Not all inflation is alike
September 23, 2021
Investors have been obsessed with inflation in recent months, as supply chain disruptions and surging demand drove the Consumer Price Index (CPI) to levels not seen since the financial crisis. In August, headline CPI versus one year ago remained elevated at 5.2%, marking the third-straight month above 5%. Excluding food and energy, core CPI was at 4.0% on a year-over-year basis, down modestly from 4.5% in June but still at levels not seen since 1991.
Inflation could derail the bull run for stocks by crowding out consumer spending and limiting the flexibility of the Federal Reserve to stimulate the economy. Fed Chair Jerome Powell has been remarkably successful in convincing both the stock and bond markets that the surge in inflation is transitory, though few know what “transitory” means. The definition seems to adjust on the fly.
While inflation in August was elevated, investors were still encouraged by the monthly report, believing that the trend toward normalization is in place. A deeper look at the data reinforces this belief. Prices in markets that were impacted heavily by COVID-19 remain elevated, including industries hit by supply chain disruptions and commodity cost pressures (e.g., gasoline and natural gas, new and used cars, apparel). Pressures in these areas may remain for the next several months, but are unlikely to persist indefinitely.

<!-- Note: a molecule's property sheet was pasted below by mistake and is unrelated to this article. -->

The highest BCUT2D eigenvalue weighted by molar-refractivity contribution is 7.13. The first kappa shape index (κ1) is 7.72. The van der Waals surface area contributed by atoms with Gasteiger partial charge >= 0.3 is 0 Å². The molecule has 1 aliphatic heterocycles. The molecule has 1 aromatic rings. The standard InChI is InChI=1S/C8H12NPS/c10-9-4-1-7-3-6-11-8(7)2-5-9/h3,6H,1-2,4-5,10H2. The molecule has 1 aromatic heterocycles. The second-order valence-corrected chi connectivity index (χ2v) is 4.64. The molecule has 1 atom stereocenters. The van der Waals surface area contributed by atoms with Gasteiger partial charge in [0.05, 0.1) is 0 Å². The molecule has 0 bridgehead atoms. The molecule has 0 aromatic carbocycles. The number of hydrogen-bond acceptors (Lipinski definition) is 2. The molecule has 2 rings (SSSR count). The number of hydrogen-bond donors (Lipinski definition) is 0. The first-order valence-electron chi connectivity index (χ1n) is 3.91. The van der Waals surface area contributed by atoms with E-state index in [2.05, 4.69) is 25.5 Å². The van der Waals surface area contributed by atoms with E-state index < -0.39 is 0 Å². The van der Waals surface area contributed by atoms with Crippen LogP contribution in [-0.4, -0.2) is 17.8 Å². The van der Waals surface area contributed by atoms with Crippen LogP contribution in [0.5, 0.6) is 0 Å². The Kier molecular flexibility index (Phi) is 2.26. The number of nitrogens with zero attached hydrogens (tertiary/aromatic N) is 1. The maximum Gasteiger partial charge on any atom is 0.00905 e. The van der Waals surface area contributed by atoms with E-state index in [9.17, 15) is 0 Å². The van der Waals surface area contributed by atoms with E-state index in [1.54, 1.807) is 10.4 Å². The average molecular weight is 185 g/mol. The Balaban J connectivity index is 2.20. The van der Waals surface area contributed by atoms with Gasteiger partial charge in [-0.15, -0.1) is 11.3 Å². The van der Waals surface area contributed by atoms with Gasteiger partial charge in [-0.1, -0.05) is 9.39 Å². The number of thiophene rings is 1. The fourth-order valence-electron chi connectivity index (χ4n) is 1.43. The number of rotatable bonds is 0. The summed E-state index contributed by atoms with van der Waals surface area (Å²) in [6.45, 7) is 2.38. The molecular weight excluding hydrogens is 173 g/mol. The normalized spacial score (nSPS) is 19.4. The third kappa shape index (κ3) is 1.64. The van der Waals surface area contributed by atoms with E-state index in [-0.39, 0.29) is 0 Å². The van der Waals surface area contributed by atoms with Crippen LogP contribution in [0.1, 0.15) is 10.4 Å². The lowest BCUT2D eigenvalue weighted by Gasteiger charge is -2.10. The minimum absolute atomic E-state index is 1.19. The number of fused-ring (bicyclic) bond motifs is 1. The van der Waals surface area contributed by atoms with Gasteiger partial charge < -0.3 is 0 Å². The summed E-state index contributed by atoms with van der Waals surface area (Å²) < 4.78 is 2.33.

Inflation occurring in more “sticky” categories seem to be following historic precedent, notably in medical care, education, and shelter. The current consensus estimate for calendar-year CPI is 4.1% in 2021, falling to 2.7% in 2022 and 2.4% in 2023. All three forecasts are above the Fed’s 2.0% target, but certainly manageable. As inflation expectations have moderated, so to have expectations for Fed rate hikes. The Fed Futures curve currently embeds a near-50% chance of no hike through 2022, up from 30% one year ago.
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